When my twins were done playing, I walked them, one holding each hand, indoors to the pool front desk to report the swastika graffiti. I then drove home and spent way too long trying to report what was obviously a hate crime to the police, the B’nai Brith and one of my editors at the time. The worst part was hearing, “Well, did you take photos?” The answer was no. I didn’t have a third hand to let go of my kids and take photos, which would have signaled to them how very distressed I was. It was another chance to feel isolated, vulnerable and angry. Not only did I experience the hate but, apparently, I should have documented it (to prove it existed) and take on the task of reporting it multiple times. The graffiti was cleaned up but, for me, the hateful message lingered.
After the virtual CIJA/Jewish Federation event, there was a follow-up note with a couple of links. One offered an entire page of antisemitism resources to read. Another link was “Report an antisemitic incident.” While I deeply appreciated the form online as being easier than what I’ve gone through previously when trying to report hate, the form didn’t say where the submitted information went. It didn’t suggest what supports were available. It didn’t say who would read submissions or when. I contacted the Winnipeg Jewish Federation to ask that this be added to the site but haven’t received a reply.
For me, the worst part of dealing with hateful messages, graffiti, assault or social media attacks is feeling alone and unsafe. Maybe most antisemitism comes from ignorance. That doesn’t make it any less hurtful or intimidating.
So, what are solutions? Yes, we need to educate others and invest in better laws and in security for Jewish institutions. We also need to invest in ourselves. Advocacy organizations and community institutions should be part of the solution. Give everybody useful tools and information for how to combat hate – because we never know who will need it next.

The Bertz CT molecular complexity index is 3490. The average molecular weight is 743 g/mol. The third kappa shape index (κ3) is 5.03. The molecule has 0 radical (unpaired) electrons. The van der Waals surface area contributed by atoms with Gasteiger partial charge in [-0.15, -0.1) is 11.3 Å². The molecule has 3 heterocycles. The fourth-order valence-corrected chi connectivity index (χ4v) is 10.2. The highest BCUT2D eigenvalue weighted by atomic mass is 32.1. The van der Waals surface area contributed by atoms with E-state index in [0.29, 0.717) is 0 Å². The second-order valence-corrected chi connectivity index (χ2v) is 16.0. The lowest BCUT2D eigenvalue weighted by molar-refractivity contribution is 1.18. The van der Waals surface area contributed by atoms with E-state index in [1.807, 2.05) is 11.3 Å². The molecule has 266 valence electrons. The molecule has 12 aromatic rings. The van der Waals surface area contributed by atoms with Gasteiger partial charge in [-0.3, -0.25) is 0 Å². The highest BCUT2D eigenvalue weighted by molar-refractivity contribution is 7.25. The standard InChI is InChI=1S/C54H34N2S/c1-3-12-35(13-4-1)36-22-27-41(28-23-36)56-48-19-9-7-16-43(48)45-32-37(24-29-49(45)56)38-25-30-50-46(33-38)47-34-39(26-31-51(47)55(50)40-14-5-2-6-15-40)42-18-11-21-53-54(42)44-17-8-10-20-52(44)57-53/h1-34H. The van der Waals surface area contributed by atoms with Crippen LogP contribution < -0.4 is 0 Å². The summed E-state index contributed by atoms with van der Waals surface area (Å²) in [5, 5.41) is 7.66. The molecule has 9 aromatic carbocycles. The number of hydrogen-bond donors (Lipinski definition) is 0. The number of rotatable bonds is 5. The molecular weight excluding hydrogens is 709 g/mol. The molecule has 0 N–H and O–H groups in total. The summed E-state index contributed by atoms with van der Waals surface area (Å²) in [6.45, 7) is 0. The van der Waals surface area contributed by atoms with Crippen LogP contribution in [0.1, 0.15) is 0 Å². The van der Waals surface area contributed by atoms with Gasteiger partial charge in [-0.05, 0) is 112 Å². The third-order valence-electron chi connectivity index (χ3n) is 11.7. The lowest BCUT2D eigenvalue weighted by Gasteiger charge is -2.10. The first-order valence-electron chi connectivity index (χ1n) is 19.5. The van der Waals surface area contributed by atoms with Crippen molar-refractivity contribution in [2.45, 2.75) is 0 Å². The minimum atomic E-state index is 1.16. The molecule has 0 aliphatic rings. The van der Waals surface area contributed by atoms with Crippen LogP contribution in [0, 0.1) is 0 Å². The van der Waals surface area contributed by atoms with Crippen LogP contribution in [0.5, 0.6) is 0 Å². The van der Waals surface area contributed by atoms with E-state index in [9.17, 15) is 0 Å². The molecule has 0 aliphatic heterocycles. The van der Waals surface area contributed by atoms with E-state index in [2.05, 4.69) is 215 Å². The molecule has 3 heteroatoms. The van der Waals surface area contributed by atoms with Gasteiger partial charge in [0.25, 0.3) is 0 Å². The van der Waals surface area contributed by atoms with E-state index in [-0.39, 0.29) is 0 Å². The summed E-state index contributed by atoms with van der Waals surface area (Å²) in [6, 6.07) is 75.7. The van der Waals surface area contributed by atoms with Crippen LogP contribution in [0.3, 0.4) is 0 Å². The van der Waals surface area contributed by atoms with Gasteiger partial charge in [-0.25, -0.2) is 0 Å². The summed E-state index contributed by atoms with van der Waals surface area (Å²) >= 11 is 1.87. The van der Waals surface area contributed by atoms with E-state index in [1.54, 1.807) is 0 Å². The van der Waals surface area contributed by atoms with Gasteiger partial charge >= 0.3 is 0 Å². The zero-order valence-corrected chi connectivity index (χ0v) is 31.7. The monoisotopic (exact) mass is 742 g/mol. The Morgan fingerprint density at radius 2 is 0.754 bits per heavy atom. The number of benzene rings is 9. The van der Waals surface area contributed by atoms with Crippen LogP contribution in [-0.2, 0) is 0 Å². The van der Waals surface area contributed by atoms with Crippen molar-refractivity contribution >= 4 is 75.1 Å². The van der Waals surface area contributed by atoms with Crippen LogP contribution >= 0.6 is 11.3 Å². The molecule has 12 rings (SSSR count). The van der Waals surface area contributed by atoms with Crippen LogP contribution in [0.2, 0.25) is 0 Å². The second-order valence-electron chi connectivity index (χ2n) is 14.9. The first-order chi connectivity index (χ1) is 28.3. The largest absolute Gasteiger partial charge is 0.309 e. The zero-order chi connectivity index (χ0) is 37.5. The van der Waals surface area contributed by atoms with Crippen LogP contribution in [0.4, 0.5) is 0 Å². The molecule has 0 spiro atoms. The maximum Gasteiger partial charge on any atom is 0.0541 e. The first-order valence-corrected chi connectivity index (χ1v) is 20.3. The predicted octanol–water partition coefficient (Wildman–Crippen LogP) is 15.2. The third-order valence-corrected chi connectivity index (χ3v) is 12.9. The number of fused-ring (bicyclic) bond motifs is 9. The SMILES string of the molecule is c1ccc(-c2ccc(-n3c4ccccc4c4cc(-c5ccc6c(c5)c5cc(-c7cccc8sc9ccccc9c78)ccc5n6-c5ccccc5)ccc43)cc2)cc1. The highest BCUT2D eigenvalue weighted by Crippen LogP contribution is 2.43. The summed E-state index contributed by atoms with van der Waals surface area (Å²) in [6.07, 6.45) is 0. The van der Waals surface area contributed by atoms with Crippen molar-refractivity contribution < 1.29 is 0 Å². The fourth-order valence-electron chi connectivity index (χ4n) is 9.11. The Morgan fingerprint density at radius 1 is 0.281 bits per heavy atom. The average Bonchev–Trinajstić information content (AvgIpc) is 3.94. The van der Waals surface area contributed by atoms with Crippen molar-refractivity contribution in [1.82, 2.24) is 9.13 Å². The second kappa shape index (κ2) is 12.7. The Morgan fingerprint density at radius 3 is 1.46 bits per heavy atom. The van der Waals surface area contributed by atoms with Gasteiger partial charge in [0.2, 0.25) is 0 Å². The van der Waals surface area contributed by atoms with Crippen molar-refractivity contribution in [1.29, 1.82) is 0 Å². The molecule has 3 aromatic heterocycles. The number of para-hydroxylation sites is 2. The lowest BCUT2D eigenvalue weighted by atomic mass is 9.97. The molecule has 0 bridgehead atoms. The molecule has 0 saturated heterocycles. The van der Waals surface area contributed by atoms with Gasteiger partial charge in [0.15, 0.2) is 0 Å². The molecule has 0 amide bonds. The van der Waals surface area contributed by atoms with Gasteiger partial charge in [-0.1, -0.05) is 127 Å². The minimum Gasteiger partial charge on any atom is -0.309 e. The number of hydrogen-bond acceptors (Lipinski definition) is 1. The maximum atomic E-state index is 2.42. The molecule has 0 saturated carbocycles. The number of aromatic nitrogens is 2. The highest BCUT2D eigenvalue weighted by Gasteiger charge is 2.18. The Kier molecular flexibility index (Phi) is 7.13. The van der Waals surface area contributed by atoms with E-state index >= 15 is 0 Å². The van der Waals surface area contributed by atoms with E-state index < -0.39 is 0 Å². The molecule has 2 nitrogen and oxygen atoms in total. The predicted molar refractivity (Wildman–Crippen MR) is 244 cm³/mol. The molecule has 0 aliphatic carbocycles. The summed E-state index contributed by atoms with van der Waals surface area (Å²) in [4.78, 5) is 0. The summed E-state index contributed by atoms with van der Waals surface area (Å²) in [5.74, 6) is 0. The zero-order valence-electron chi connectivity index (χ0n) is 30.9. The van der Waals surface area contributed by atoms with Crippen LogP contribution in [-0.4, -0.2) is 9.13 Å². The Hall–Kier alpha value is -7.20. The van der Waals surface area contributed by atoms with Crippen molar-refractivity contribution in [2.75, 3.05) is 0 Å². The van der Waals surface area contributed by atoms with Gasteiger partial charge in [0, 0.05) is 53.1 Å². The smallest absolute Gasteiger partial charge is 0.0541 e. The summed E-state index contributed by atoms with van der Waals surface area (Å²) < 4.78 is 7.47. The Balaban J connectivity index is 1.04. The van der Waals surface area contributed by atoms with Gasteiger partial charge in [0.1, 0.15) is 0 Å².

Also, let’s follow up and support those in our community who have faced hateful incidents. We may never erase all the hate in our midst, but our communities can offer better security, kindness, counseling or, heck, a (COVID-safe!) hug to those who experience antisemitism.
We need non-Jewish allies, too. Intellectually, I know that these incidents – graffiti, the egg on my window and even reporting a threatening email to the police – were not a big deal. These incidents can shake us up anyway. If those affected by hate crimes feel afraid, isolated and vulnerable, we can help by showing up for one another more consistently. There’s safety in numbers. Next time somebody submits one of these antisemitic incident forms, here’s hoping a friend in the community follows up, too. We can deal with the after-effects when we’re not alone. We can do that for one another. It’s time to try.
Joanne Seiff has written regularly for CBC Manitoba and various Jewish publications. She is the author of three books, including From the Outside In: Jewish Post Columns 2015-2016, a collection of essays available for digital download or as a paperback from Amazon. Check her out on Instagram @yrnspinner or at joanneseiff.blogspot.com.